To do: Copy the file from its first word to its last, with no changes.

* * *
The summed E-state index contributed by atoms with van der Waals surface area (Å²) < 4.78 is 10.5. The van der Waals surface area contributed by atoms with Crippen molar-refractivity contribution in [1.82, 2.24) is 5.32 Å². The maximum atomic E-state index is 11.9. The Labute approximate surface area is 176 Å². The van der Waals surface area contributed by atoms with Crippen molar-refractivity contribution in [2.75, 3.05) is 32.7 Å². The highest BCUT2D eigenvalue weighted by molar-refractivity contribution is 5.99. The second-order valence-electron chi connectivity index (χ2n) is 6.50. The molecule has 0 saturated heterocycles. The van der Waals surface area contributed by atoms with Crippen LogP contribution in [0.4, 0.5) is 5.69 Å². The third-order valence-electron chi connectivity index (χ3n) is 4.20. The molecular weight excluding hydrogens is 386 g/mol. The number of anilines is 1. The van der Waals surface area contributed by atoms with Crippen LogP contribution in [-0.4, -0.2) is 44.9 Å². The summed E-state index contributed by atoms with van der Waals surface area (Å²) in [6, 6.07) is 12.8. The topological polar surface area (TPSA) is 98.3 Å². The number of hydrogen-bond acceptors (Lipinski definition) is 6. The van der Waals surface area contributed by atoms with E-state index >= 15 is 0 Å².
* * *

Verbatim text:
The summed E-state index contributed by atoms with van der Waals surface area (Å²) < 4.78 is 10.5. The van der Waals surface area contributed by atoms with Crippen molar-refractivity contribution in [1.82, 2.24) is 5.32 Å². The maximum atomic E-state index is 11.9. The Labute approximate surface area is 176 Å². The van der Waals surface area contributed by atoms with Crippen molar-refractivity contribution in [2.75, 3.05) is 32.7 Å². The highest BCUT2D eigenvalue weighted by molar-refractivity contribution is 5.99. The second-order valence-electron chi connectivity index (χ2n) is 6.50. The molecule has 0 saturated heterocycles. The van der Waals surface area contributed by atoms with Crippen LogP contribution in [0.4, 0.5) is 5.69 Å². The third-order valence-electron chi connectivity index (χ3n) is 4.20. The molecular weight excluding hydrogens is 386 g/mol. The number of anilines is 1. The van der Waals surface area contributed by atoms with Crippen LogP contribution in [-0.4, -0.2) is 44.9 Å². The summed E-state index contributed by atoms with van der Waals surface area (Å²) in [6, 6.07) is 12.8. The topological polar surface area (TPSA) is 98.3 Å². The number of hydrogen-bond acceptors (Lipinski definition) is 6. The van der Waals surface area contributed by atoms with E-state index >= 15 is 0 Å².